Since we wrote about AI and ChatGPT a few months ago there have been another billion columns on the stuff, including an Australian opinion piece a couple weeks ago by ACARA CEO, David de Carvalho (freely available here). De Carvalho’s is by no means the worst, and in ways it is good. Still, De Carvalho’s op-ed is pretty foolish, and De Carvalho is our fool. We feel obligated to note some things in response.
De Carvalho’s op-ed has two different titles, depending where you look:
‘We don’t need no education’: schooling in the age of AI
AI is taking away educators’ role in helping young people know themselves and the power they have to change the world
Neither title makes much sense, and De Carvalho’s op-ed doesn’t live up to either billing.
De Carvalho begins with a sweet story about his very old mother, who, we are informed, is still studying away, purely for the love of it. He squeezes in a Bernard Lonergan quote, of course, so that everyone will see what a learnèd Jesuity fellow he is. Then De Carvalho gets going with AI and ChatGPT.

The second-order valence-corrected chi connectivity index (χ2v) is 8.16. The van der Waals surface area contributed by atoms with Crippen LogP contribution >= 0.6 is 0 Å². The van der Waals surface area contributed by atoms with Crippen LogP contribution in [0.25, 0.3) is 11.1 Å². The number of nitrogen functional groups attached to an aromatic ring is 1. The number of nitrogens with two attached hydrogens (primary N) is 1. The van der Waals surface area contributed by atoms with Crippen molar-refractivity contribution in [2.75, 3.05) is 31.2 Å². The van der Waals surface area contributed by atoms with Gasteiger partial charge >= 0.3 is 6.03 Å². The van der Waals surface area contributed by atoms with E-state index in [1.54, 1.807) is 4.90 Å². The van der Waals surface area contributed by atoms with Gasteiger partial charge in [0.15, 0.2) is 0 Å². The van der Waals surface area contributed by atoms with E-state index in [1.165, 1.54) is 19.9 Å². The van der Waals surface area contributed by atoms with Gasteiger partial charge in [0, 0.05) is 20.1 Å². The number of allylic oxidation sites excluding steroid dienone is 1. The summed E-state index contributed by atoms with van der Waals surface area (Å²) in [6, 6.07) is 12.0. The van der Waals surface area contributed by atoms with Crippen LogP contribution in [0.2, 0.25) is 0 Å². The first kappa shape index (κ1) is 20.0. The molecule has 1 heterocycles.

De Carvalho begins by, rightly, swatting aside hysterical concerns of students cheating with AI. Yes, some students who require the grade rather than the learning will seek to cheat by new, nuclear-powered means, but it’s no big deal; there are more systemic issues that AI raises. De Carvalho then gets on with the greater issues, beginning with some of the likely effects of AI on society in general.
De Carvalho is not a good writer. He’s too cute, too pleased with his own voice, and he wanders, making half-points that he only completes paragraphs later. It is all cloaked in ill-fitting and conflicting metaphors: “surf the tsunami”; “harness this powerful stallion to our existing educational buggy”; “ala [sic] the boiled frog”; “the passengers on the Titanic”. A De Carvalho essay is a box of chocolates.